Craig Ward Creates a Winter Wonder for Mastercard
It was right around Thanksgiving when Craig Ward got the call. Mastercard needed Christmas ads, and they needed them now. Usually, Christmas ads are ordered in the summer, giving everyone the opportunity to slow down and examine every possibility and corner of a concept. But Mastercard had 10 days between the first call and needing to hang the ads. Of course, this is Craig Ward, so he jumped right in.
The concept was a series of type heavy ads that looked as though the viewer were gazing outside their window on falling snow, and the snow just happened to spell the message that Craig and Mastercard were bringing to consumers. “We wanted to do it with ice and snow,” explains Craig. “Of course my first impulse was to buy an ice shaver and freeze some giant blocks of ice. But it was November so we weren’t going to be able to shoot in a walk-in freezer.” Instead, Craig tapped into the long tradition of movie magic, utilizing techniques we see in Hollywood films. “We bought three to four different varieties of fake snow; some that’s good for falling, some that looks good for individual flakes, and some that looks good for middle distance,” Craig says. “And we created the full alphabet using stencils on glass, backlit with a black background.” They build nearly a dozen versions of each letter so that every usage would be different, and the viewers eyes wouldn’t catch patterns. Each word is entirely unique.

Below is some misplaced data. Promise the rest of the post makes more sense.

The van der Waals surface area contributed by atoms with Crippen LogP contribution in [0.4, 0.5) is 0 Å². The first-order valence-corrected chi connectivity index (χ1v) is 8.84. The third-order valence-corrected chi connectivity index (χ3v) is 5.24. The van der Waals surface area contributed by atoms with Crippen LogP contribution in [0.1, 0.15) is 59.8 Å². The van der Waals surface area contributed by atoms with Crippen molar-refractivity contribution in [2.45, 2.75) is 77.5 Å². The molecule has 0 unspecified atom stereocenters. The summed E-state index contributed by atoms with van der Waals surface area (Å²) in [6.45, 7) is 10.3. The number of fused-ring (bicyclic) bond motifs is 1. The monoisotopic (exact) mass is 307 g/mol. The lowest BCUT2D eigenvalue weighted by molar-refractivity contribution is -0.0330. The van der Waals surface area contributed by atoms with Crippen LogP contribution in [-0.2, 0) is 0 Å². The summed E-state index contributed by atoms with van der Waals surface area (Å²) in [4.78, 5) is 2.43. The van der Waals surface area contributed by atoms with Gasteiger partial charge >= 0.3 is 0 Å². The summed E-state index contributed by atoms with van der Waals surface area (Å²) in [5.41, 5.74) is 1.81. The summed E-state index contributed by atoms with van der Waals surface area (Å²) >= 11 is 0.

Craig is best known for working in typography, which is a unique place to be when advertising has become so image heavy. Craig is fully aware of striking this balance, but he leans into it, considering his way of working a way to interact deeply with viewers, even if there are fewer of them. “It’s not going to speak to everybody, but it’s easier for me to target a certain type of people by treating type in a certain type of way. I’d rather one person stop and read a piece of advertising or communication on the subway. That’s kind of where I start. This is another example of that.”
All in all, the tight schedule and clean lines of the ads are exactly what Craig and Mastercard needed to bring the message to life. “It’s nice because it’s in place in Columbus Circle next to all these boutiques,” says Craig. “At a distance it just looks like some nice clean typography, but when you get in, it reveals itself.” You see more than you expected: a wonderful achievement in such a short timeframe.